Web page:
Many tax filers pay education expenses for themselves or for their children. There is more than one potential tax treatment for the cost of education. Tax filers can usually obtain the most advantageous tax outcome by conceptualizing a hierarchy in which the various options are ranked relative to their financial benefit.

American opportunity credit

The most preferred tax benefit for the cost of education is usually the American opportunity credit, also known as the AOC. The AOC can be for as much as $2,500 per student. A portion of the AOC is referred to as being refundable. Up to $1,000 of the AOC may be refunded to you, even if there is no tax liability for it to offset.

The cost of books is included along with tuition and mandatory fees to calculate total costs for the AOC. The AOC is only available to undergraduate students and can be claimed for a maximum of four years per student. For undergraduates continuing their classes beyond four years, as well as graduate students, another credit is available.

Lifetime learning credit

The lifetime learning credit (LLC) is 20 percent of up to $10, 000 in costs, so the maximum credit is $2,000. There is no refundable component of the LLC, so it is useful only to the extent that it offsets tax otherwise payable. There is no limit on the number of years you can claim the LLC.

Unlike the AOC, the LLC may be claimed for the cost of a single class to improve job skills, even if the student is not pursuing a degree. Even though there is no limit on the number of students you can include for the LLC, $10,000 is the cost limitation for all students combined. If there are several students reported on your tax return, you might need to use an additional deduction to obtain the maximum tax advantage.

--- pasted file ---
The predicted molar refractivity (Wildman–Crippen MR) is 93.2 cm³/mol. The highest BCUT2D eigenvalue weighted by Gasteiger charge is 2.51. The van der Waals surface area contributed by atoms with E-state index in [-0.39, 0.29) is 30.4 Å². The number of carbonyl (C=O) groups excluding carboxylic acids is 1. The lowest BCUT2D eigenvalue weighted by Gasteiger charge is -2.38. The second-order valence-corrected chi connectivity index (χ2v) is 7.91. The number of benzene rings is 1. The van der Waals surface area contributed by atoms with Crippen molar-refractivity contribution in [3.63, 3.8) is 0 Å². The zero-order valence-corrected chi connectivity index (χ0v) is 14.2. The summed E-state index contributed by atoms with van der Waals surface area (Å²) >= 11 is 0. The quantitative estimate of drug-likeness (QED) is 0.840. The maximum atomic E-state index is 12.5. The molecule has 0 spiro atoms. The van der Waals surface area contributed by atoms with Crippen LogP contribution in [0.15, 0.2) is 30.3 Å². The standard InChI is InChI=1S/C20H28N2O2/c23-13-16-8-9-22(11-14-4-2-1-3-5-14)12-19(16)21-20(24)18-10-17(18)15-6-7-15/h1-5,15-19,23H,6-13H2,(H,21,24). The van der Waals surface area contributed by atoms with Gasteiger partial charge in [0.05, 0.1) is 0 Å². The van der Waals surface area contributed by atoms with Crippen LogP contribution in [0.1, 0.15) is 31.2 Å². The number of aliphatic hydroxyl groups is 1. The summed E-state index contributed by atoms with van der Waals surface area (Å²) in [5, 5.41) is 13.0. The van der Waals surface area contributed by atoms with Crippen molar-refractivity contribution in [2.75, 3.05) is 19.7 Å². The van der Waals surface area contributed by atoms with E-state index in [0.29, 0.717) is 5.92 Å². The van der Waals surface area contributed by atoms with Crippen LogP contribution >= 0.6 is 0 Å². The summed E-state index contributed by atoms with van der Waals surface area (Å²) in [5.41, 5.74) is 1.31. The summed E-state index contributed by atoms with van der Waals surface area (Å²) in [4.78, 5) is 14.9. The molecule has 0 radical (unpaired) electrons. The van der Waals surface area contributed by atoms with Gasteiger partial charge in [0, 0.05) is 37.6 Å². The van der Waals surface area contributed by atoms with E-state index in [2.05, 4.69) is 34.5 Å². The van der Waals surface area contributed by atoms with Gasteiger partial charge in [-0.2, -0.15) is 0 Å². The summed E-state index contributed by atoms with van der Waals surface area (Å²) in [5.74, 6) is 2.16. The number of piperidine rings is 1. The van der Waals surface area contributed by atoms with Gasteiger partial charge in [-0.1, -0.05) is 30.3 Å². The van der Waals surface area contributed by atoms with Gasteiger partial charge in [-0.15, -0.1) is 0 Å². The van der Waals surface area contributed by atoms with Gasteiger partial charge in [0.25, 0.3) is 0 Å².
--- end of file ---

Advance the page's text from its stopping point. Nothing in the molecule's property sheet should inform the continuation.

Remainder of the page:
Tuition and fees deduction

Although there are differing tax benefits for the cost of education, each student is eligible for only one benefit each year. If your qualifying costs for the lifetime learning credit are near the LLC limit, you may claim the tuition and fees deduction for any students not already included on a tax credit.

Unlike a credit that offsets actual tax dollar for dollar, a deduction simply reduces the amount of income that is taxable. The tuition and fees deduction has been extended through 2016 and may be claimed for up to $4,000 in qualified expenses.

Itemized deduction

If not already included to claim another tax benefit, education expenses incurred to improve your own job skills may be deducted as an itemized deduction. If married, the same would apply to your spouse. Contact an accountant, such as those found at Alexander & Associates CPA, for more specific information about the additional requirements of claiming tax credits or deductions for the costs of education.